World-Wide Holiday Celebrations

December 5, 2017

The air is cold, and families gather in houses strung with bright lights and decorations. All around the world, people celebrate the many holidays that come with winter. Whether it’s eating grapes on New Year’s or eating latkes on Hanukkah, people everywhere have different customs while celebrating these holidays that we all love.

People almost everywhere celebrate Christmas, which is commemorated on December 25. Different places celebrate Christmas differently. In Hawaii, Santa Claus delivers presents in a canoe pulled by dolphins, rather than in a sleigh pulled by reindeer (Hawaii-Aloha). Hawaiians go caroling, but are accompanied by ukuleles and guitars (All Things Christmas). Next, In Sweden, the eldest daughter dresses in a white gown, red sash, and wears a crown made of twigs. For the day she is called “Lussi” (History Channel). Finally, in India, people display small lamps. The 2.3% of the population of India that celebrates Christmas decorates their homes with mango or banana leaves (History Channel). Clearly, people everywhere celebrate Christmas differently.

Hanukkah is celebrated almost the same way everywhere. Hanukkah lasts for eight days, and each night families light a candle on the menorah, with one candle for each of the eight days (There is one other candle in the middle). On Hanukkah, people usually eat latkes, or potato pancakes (International TEFL Academy). People also play dreidel, or a four-sided top, and each side has a Hebrew letter on it. Each letter represents something different that you have to do. There is a pot in the middle with chocolate coins in it, and when you spin the dreidel, it tells you to either take everything, take nothing, put one in, or take half (Reform Judaism). There are many activities that people enjoy on Hanukkah.

We all celebrate New Year’s Eve, but it’s not the same celebration everywhere. To begin with, Spain celebrates by eating 12 grapes on New Year’s Eve, one for each stroke of midnight. People think that if you succeed in doing this, you will have good luck and prosperity (Spain.Info). Next, China also celebrates New Year’s, but the beginning of the year for them isn’t on January 1st. People decorate their houses with red and give others red envelopes, hoping to pass on good luck (China Highlights). Finally, in Brazil, people usually go to the beach and jump seven waves for good luck while wearing white. They bring a bouquet to throw in the ocean (Business Insider). New Year’s Eve celebrations are very different around the world.

Finally, Kwanzaa is also celebrated in the winter. Kwanzaa honors African-American culture and is celebrated from December 26 to January 1st (Anacostia Museum). Kwanzaa celebrated its 50th year of existence in 2016 and was created by Maulana Karenga, a black nationalist (History Channel). Similar to Hanukkah, there are seven candles, three red, three green, and one black (History Channel). Each family celebrates Kwanzaa a little differently, but celebrations often include storytelling, songs and dancing, and a traditional meal. Each of the seven days of Kwanzaa represents a different principle. Those principles are umoja (unity), kujichagulia (self-determination), ujima (responsibility and collective work), ujamaa (cooperative economics), nia (purpose), kuumba (creativity), and imani (faith) (History Channel). Although everyone’s celebration for this holiday is unique and different, people still gather around with family and make fun memories to keep.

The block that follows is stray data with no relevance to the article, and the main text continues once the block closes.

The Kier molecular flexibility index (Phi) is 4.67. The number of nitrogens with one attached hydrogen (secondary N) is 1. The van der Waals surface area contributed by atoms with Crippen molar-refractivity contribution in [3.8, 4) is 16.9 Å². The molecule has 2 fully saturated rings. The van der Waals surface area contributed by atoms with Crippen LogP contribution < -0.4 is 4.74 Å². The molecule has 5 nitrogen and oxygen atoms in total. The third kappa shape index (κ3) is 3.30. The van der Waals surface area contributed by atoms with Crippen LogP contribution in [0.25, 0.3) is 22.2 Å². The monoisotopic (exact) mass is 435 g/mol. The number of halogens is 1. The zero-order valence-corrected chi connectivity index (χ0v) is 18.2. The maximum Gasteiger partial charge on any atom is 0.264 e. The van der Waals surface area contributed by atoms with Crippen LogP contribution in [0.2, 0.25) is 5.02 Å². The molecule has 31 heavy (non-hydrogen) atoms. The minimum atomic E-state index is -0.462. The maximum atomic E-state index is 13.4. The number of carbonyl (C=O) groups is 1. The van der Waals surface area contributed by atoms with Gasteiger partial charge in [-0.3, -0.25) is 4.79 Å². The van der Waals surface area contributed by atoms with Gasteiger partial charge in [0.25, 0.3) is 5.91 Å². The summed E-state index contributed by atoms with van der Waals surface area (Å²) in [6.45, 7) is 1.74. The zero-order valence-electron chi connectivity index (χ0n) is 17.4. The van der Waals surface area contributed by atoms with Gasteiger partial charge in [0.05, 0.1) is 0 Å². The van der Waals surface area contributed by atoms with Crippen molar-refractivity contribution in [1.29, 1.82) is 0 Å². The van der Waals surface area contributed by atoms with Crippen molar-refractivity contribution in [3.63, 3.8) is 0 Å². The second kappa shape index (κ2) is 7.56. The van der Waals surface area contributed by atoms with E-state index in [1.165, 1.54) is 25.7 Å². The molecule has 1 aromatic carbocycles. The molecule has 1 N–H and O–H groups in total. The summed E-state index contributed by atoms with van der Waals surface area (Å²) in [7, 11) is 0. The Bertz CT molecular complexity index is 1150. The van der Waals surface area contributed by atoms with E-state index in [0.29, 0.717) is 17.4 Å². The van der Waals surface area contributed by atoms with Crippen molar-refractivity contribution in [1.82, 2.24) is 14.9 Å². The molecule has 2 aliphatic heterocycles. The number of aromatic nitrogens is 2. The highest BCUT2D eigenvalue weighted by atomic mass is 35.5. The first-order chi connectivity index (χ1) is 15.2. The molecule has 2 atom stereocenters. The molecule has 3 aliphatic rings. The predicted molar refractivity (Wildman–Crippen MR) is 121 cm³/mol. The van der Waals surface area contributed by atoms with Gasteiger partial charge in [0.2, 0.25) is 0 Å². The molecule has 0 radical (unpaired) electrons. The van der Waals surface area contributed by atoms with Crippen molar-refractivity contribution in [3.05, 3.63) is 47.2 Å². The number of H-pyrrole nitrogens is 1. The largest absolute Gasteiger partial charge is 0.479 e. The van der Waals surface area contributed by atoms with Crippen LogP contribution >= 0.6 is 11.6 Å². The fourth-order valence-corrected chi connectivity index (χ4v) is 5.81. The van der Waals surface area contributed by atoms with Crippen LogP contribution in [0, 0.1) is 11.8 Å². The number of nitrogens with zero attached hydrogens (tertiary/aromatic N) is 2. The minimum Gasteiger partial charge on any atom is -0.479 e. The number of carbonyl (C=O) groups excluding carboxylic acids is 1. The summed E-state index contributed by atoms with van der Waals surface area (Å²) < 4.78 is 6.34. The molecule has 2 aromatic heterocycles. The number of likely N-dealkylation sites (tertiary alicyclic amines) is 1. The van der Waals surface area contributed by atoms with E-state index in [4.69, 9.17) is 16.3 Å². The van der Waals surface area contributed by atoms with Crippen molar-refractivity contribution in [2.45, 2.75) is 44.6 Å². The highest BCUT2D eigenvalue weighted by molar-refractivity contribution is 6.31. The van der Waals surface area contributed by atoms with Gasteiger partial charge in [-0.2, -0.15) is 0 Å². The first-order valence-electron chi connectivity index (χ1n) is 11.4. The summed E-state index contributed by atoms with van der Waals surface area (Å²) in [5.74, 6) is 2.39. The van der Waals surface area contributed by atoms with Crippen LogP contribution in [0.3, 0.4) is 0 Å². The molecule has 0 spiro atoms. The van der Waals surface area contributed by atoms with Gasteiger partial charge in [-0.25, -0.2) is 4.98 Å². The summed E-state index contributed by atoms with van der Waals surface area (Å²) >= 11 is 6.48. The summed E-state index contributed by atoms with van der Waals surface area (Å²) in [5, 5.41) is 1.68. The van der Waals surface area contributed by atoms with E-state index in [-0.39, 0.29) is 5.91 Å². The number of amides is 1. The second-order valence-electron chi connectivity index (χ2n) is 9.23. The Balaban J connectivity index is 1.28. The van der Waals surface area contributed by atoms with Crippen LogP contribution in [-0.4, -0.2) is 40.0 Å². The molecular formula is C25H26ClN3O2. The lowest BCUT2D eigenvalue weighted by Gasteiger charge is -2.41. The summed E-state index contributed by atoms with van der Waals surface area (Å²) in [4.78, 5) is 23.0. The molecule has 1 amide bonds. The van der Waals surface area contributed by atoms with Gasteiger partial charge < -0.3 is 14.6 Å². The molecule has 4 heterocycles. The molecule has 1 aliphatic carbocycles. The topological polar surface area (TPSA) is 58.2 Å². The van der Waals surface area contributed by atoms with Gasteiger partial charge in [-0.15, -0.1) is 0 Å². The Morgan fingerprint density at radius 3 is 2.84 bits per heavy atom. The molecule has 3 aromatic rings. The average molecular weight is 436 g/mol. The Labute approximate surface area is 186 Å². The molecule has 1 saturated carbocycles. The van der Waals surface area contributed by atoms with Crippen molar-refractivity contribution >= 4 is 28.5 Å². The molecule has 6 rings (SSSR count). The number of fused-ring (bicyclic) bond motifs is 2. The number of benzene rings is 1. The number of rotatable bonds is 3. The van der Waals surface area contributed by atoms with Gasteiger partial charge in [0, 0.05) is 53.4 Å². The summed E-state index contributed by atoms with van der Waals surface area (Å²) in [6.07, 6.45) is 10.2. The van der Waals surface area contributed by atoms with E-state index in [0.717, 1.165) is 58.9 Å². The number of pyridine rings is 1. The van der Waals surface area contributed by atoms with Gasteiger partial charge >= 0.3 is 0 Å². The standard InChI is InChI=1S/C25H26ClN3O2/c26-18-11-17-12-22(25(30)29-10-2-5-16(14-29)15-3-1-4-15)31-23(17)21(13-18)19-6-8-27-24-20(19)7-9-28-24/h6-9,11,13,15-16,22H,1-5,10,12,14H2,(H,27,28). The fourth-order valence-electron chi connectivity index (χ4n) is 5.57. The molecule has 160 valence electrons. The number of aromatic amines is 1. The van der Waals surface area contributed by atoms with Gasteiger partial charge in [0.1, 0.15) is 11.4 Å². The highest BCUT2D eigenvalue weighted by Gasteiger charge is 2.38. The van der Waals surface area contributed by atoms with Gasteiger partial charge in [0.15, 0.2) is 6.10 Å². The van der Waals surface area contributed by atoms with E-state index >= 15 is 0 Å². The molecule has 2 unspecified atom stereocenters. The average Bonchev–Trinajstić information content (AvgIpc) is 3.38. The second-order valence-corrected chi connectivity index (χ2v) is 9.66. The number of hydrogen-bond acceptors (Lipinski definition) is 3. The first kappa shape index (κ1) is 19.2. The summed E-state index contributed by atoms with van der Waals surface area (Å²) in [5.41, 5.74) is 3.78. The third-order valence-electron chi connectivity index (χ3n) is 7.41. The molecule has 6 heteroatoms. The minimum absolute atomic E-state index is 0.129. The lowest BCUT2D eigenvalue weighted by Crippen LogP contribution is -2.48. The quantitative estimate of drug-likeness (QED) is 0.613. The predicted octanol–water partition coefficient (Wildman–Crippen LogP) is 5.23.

In conclusion, people celebrate the winter holidays differently all around the world.

 

References:

Arneson, Krystin. “How New Year’s Eve Is Celebrated in 7 Different Countries.” Business Insider, Business Insider, 22 Dec. 2016, www.businessinsider.com/new-years-eve-in-around-the-world -2016-12.

Britt, and Bruce Fisher. “Top 10 Ways to Celebrate Christmas in Hawaii.” Hawaii Aloha Travel, 31 Oct. 2016, www.hawaii-aloha.com/blog/2015/12/22/top-10-ways-to-celebrate-christmas-in-hawaii/.

Greenspan, Jesse. “5 Things You May Not Know About Kwanzaa.” History.com, A&E Television Networks, 26 Dec. 2012, www.history.com/news/5-things-you-may-not-know-about-kwanzaa.

“Hanukkah Celebrations to Experience While Teaching English Abroad.” International TEFL Academy, www.internationalteflacademy.com/blog/bid/157426/Hanukkah-Around-the-World-While-Teaching-English-Abroad.

“Hanukkah: Customs and Rituals.” ReformJudaism.org, 6 Dec. 2016, reformjudaism.org/hanukkah- customs-and-rituals.

History.com Staff. “Christmas Traditions Worldwide.” History.com, A&E Television Networks, 21 Nov. 2009, www.history.com/topics/christmas/christmas-traditions-worldwide.

History.com Staff. “Kwanzaa.” History.com, A&E Television Networks, 2009, www.history.com/topics/ holidays/kwanzaa-history.

Joy, Chantelle. “Christmas Traditions of Hawaii.” All Things Christmas, 4 Nov. 2017, www.allthings christmas.com/christmas-around-the-world/christmas-traditions-of-hawaii/.

“New Year’s Eve in Spain. | Spain.info USA.” Spain.info, www.spain.info/en_US/reportajes/nochevieja _en_espana.html.

“The Meaning of Kwanzaa.” The Meaning of Kwanzaa, National Museum of African Art and the Anacostia Museum, anacostia.si.edu/exhibits/past_exhibtions/kwanzaa/kwanz.htm.

Tjq. “Chinese New Year – Traditions, Activities, Day-By-Day Guide.” ChinaHighlights, 6 Nov. 2017, www.chinahighlights.com/travelguide/special-report/chinese-new-year/.

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